Team Win Recovery Project

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Team Win Recovery Project (TWRP)
Main screen of TWRP 3.0.0-0
Main screen of TWRP 3.0.0-0
Original author(s)Omnirom
Developer(s)Team Win
Initial release30 July 2011; 8 years ago (2011-07-30)[1]
Stable release
3.3.1-0 / 22 May 2019; 3 months ago (2019-05-22)[2]
Written inC++
Operating systemAndroid
Available inEnglish, Spanish, Russian, Chinese, and others
LicenseGNU General Public License v3[3]
Alexa rank10533
As ofApril 2016

Team Win Recovery Project (TWRP) is an open-source software custom recovery image for Android-based devices.[4][5] It provides a touchscreen-enabled interface that allows users to install third-party firmware and back up the current system which are functions often unsupported by stock recovery images.[5][6][7][8] It is, therefore, often installed when flashing, installing, or rooting Android devices,[9] although it isn't dependent on a device being rooted prior to installation.


Since February 2016 the first three digits of the version number specify the version, and the fourth digit, separated from the others by a dash, specifies an update for a specific device. This could be a performance improvement, hotfix, bugfix, or just simply an update for a device.

As of 2017, it was the most widespread custom recovery.[10] The main method of installing ("flashing") this custom recovery on an Android device requires downloading a version made specifically for the device, and then using a tool such as fastboot, ODIN. Samsung devices should use Heimdall instead on a PC to replace the stock recovery image with the TWRP image. Also, some custom ROMs come with TWRP as the default recovery image.

TWRP gives users the option to fully back up their device (including bootloader, system data, private applications, etc.) to revert to at any time, and a built-in file manager to delete files that may be causing problems on the device or add some to fix issues.

As of 2017, TWRP supported the installation of custom ROMs (i.e. custom operating systems such as SuperiorOS, or the latest Android release), kernels, add-ons (Google Apps, SuperSU, themes, etc.), and other various mods.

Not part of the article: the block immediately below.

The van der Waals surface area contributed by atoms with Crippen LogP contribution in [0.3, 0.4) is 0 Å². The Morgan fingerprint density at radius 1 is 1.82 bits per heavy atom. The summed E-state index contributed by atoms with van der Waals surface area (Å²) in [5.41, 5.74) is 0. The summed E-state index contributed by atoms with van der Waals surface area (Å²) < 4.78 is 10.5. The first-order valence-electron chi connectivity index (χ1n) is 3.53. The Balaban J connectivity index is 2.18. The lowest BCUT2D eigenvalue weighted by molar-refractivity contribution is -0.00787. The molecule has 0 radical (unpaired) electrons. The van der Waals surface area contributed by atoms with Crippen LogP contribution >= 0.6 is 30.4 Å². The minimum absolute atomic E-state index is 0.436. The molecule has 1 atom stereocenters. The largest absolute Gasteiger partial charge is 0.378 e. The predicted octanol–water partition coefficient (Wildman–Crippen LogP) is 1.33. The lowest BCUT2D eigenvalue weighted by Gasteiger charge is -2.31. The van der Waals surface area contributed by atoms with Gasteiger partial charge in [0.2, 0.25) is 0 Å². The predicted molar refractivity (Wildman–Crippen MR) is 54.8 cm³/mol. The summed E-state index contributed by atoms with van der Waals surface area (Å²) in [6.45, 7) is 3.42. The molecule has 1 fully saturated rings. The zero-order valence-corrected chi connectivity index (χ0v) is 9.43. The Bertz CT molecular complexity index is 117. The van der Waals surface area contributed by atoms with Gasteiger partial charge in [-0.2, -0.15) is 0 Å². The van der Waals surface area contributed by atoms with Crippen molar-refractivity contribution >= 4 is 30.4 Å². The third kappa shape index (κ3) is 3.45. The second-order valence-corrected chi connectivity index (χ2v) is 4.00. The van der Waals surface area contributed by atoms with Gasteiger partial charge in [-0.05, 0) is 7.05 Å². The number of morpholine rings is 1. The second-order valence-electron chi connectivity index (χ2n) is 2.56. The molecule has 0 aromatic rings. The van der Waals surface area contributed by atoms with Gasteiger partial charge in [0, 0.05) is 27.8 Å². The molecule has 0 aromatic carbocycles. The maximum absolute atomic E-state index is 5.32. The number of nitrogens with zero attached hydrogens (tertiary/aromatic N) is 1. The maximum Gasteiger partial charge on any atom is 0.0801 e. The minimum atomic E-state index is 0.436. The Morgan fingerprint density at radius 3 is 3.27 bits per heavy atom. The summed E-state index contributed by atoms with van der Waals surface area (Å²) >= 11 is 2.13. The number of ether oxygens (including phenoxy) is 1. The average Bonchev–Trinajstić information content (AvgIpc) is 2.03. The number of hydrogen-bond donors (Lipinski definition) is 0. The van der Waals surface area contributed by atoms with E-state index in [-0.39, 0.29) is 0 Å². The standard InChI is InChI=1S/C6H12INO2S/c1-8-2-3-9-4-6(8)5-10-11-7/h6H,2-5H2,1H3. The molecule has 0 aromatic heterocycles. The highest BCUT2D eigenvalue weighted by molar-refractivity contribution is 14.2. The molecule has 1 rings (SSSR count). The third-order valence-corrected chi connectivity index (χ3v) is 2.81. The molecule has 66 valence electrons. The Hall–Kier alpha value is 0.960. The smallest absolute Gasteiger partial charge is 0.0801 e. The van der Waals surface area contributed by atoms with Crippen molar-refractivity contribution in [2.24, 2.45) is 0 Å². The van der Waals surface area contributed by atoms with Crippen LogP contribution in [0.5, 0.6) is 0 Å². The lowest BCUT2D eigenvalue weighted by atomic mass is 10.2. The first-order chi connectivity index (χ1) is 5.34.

Wiping, backing up, restoring, and mounting various device partitions, such as the system, boot, userdata, cache, and internal storage partitions is also supported. TWRP also features file transfer via MTP, as well as a basic file manager, and a terminal emulator. It is fully themeable.

In January 2017, the TWRP team released an Android application[11] that allows flashing the recovery using root access. However, unlike the recovery, the app is not open source. This app is also shipped via the official TWRP images to rooted and non-rooted devices. It is installed in the system partition, making it a system-level app by default, thus making it uninstallable from within Android without root access.[12]

See also[edit]


  1. ^ "TWRP 1.x". TeamWin. Retrieved 20 April 2014.
  2. ^ "TWRP 3.3.1-0 Released". TeamWin. Retrieved 14 June 2019.
  3. ^ "Team Win Recovery-Project". GitHub. 23 June 2017. Core recovery files for the Team Win Recovery Project (T.W.R.P) - this is not up to date, please see
  4. ^ "TWRP". TeamWin. Retrieved 7 February 2016.
  5. ^ a b Haroon Q Raja (4 May 2013). "What Is TWRP Recovery & How To Install & Use It On Android Devices". AddictiveTips.
  6. ^ Terrence O'Brien (20 December 2011). "Team Win Recovery Project 2.0 goes gold, tells your volume rocker to kiss off". Engadget.
  7. ^ Danny Stieben (12 January 2014). "What's a Custom Recovery? Exploring CWM, TWRP, and Friends". MakeUseOf.
  8. ^ Will Verduzco (10 April 2012). "Team Win Recovery Project Updated to 2.1". XDA Developers.
  9. ^ Scott Matteson (31 March 2014). "Rooting your Kindle Fire: a cautionary tale concluded". TechRepublic.
  10. ^ "iRoot APK Download Latest Version Free For Android". Retrieved 15 October 2017.
  11. ^ Official TWRP App
  12. ^ TWRP App installation screen

External links[edit]